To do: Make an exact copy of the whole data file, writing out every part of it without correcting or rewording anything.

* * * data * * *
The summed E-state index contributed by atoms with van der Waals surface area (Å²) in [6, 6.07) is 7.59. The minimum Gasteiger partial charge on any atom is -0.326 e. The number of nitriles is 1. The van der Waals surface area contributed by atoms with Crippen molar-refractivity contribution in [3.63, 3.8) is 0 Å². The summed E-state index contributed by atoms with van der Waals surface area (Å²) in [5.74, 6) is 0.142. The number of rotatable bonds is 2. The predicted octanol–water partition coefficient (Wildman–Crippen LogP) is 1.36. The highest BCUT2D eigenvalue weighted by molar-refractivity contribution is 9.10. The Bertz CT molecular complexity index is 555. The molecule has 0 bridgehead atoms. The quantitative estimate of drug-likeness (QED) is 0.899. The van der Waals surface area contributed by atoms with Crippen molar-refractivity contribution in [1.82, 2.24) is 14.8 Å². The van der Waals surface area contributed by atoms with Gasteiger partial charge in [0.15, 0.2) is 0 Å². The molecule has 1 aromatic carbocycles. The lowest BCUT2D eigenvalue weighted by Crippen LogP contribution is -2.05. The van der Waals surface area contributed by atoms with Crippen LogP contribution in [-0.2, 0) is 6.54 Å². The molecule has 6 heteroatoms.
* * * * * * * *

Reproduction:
The summed E-state index contributed by atoms with van der Waals surface area (Å²) in [6, 6.07) is 7.59. The minimum Gasteiger partial charge on any atom is -0.326 e. The number of nitriles is 1. The van der Waals surface area contributed by atoms with Crippen molar-refractivity contribution in [3.63, 3.8) is 0 Å². The summed E-state index contributed by atoms with van der Waals surface area (Å²) in [5.74, 6) is 0.142. The number of rotatable bonds is 2. The predicted octanol–water partition coefficient (Wildman–Crippen LogP) is 1.36. The highest BCUT2D eigenvalue weighted by molar-refractivity contribution is 9.10. The Bertz CT molecular complexity index is 555. The molecule has 0 bridgehead atoms. The quantitative estimate of drug-likeness (QED) is 0.899. The van der Waals surface area contributed by atoms with Crippen molar-refractivity contribution in [1.82, 2.24) is 14.8 Å². The van der Waals surface area contributed by atoms with Gasteiger partial charge in [0.15, 0.2) is 0 Å². The molecule has 1 aromatic carbocycles. The lowest BCUT2D eigenvalue weighted by Crippen LogP contribution is -2.05. The van der Waals surface area contributed by atoms with Crippen LogP contribution in [-0.2, 0) is 6.54 Å². The molecule has 6 heteroatoms.